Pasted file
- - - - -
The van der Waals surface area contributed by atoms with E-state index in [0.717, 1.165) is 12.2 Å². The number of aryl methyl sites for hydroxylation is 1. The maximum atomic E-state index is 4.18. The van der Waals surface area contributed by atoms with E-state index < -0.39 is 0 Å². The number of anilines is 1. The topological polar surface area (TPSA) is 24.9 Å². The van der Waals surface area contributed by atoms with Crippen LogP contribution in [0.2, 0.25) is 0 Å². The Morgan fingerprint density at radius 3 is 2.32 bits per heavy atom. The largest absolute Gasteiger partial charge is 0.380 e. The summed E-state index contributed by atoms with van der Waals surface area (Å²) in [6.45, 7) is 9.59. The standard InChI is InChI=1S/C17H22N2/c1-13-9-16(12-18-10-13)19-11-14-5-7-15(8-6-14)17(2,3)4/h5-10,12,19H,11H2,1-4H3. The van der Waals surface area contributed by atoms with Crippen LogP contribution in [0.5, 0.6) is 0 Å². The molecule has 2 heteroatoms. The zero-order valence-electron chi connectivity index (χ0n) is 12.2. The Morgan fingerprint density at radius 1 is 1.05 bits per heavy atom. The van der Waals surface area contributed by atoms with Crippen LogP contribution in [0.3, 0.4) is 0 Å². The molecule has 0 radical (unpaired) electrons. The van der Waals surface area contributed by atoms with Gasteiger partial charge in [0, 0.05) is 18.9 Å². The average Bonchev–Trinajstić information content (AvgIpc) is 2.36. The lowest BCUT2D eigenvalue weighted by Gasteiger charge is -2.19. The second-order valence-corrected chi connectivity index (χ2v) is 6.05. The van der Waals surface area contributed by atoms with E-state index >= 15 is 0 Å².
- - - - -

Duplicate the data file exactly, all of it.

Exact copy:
The van der Waals surface area contributed by atoms with E-state index in [0.717, 1.165) is 12.2 Å². The number of aryl methyl sites for hydroxylation is 1. The maximum atomic E-state index is 4.18. The van der Waals surface area contributed by atoms with E-state index < -0.39 is 0 Å². The number of anilines is 1. The topological polar surface area (TPSA) is 24.9 Å². The van der Waals surface area contributed by atoms with Crippen LogP contribution in [0.2, 0.25) is 0 Å². The Morgan fingerprint density at radius 3 is 2.32 bits per heavy atom. The largest absolute Gasteiger partial charge is 0.380 e. The summed E-state index contributed by atoms with van der Waals surface area (Å²) in [6.45, 7) is 9.59. The standard InChI is InChI=1S/C17H22N2/c1-13-9-16(12-18-10-13)19-11-14-5-7-15(8-6-14)17(2,3)4/h5-10,12,19H,11H2,1-4H3. The van der Waals surface area contributed by atoms with Crippen LogP contribution in [0.5, 0.6) is 0 Å². The molecule has 2 heteroatoms. The zero-order valence-electron chi connectivity index (χ0n) is 12.2. The Morgan fingerprint density at radius 1 is 1.05 bits per heavy atom. The van der Waals surface area contributed by atoms with Crippen LogP contribution in [0.3, 0.4) is 0 Å². The molecule has 0 radical (unpaired) electrons. The van der Waals surface area contributed by atoms with Gasteiger partial charge in [0, 0.05) is 18.9 Å². The average Bonchev–Trinajstić information content (AvgIpc) is 2.36. The lowest BCUT2D eigenvalue weighted by Gasteiger charge is -2.19. The second-order valence-corrected chi connectivity index (χ2v) is 6.05. The van der Waals surface area contributed by atoms with E-state index >= 15 is 0 Å².